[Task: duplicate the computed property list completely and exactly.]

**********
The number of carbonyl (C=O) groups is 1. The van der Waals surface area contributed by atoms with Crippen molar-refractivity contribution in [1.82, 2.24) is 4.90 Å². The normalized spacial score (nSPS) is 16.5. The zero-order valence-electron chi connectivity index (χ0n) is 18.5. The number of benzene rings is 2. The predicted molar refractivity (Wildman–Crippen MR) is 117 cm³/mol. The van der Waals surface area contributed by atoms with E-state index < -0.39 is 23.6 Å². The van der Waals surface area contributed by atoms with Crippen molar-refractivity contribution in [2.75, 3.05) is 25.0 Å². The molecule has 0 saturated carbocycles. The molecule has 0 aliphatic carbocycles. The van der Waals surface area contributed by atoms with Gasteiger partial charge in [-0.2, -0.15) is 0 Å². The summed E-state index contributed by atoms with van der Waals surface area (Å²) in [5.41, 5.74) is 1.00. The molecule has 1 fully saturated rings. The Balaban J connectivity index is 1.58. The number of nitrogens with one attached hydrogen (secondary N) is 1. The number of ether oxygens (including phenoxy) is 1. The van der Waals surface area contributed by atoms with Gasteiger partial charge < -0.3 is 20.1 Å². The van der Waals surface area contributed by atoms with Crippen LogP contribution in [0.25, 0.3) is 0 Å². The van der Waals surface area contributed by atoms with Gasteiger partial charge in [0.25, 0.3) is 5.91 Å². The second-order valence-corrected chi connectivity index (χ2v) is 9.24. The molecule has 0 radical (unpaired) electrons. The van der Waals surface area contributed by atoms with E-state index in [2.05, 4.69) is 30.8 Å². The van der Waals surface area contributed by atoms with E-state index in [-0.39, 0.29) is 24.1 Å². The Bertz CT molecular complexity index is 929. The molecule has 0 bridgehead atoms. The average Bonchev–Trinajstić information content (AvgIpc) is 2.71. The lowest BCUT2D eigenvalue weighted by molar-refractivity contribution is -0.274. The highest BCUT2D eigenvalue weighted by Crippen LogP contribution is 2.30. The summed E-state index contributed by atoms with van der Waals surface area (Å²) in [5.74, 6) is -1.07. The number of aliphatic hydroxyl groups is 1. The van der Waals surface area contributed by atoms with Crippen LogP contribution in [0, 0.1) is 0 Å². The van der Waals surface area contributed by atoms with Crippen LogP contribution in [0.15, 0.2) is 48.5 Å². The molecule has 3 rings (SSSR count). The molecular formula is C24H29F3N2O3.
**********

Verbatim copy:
The number of carbonyl (C=O) groups is 1. The van der Waals surface area contributed by atoms with Crippen molar-refractivity contribution in [1.82, 2.24) is 4.90 Å². The normalized spacial score (nSPS) is 16.5. The zero-order valence-electron chi connectivity index (χ0n) is 18.5. The number of benzene rings is 2. The predicted molar refractivity (Wildman–Crippen MR) is 117 cm³/mol. The van der Waals surface area contributed by atoms with E-state index < -0.39 is 23.6 Å². The van der Waals surface area contributed by atoms with Crippen molar-refractivity contribution in [2.75, 3.05) is 25.0 Å². The molecule has 0 saturated carbocycles. The molecule has 0 aliphatic carbocycles. The van der Waals surface area contributed by atoms with Gasteiger partial charge in [-0.2, -0.15) is 0 Å². The summed E-state index contributed by atoms with van der Waals surface area (Å²) in [5.41, 5.74) is 1.00. The molecule has 1 fully saturated rings. The Balaban J connectivity index is 1.58. The number of nitrogens with one attached hydrogen (secondary N) is 1. The number of ether oxygens (including phenoxy) is 1. The van der Waals surface area contributed by atoms with Gasteiger partial charge < -0.3 is 20.1 Å². The van der Waals surface area contributed by atoms with Crippen LogP contribution in [0.25, 0.3) is 0 Å². The van der Waals surface area contributed by atoms with Gasteiger partial charge in [0.25, 0.3) is 5.91 Å². The second-order valence-corrected chi connectivity index (χ2v) is 9.24. The molecule has 0 radical (unpaired) electrons. The van der Waals surface area contributed by atoms with E-state index in [2.05, 4.69) is 30.8 Å². The van der Waals surface area contributed by atoms with E-state index in [-0.39, 0.29) is 24.1 Å². The Bertz CT molecular complexity index is 929. The molecule has 0 bridgehead atoms. The average Bonchev–Trinajstić information content (AvgIpc) is 2.71. The lowest BCUT2D eigenvalue weighted by molar-refractivity contribution is -0.274. The highest BCUT2D eigenvalue weighted by Crippen LogP contribution is 2.30. The summed E-state index contributed by atoms with van der Waals surface area (Å²) in [5.74, 6) is -1.07. The number of aliphatic hydroxyl groups is 1. The van der Waals surface area contributed by atoms with Crippen LogP contribution in [0, 0.1) is 0 Å². The van der Waals surface area contributed by atoms with Crippen LogP contribution in [0.15, 0.2) is 48.5 Å². The molecule has 3 rings (SSSR count). The molecular formula is C24H29F3N2O3.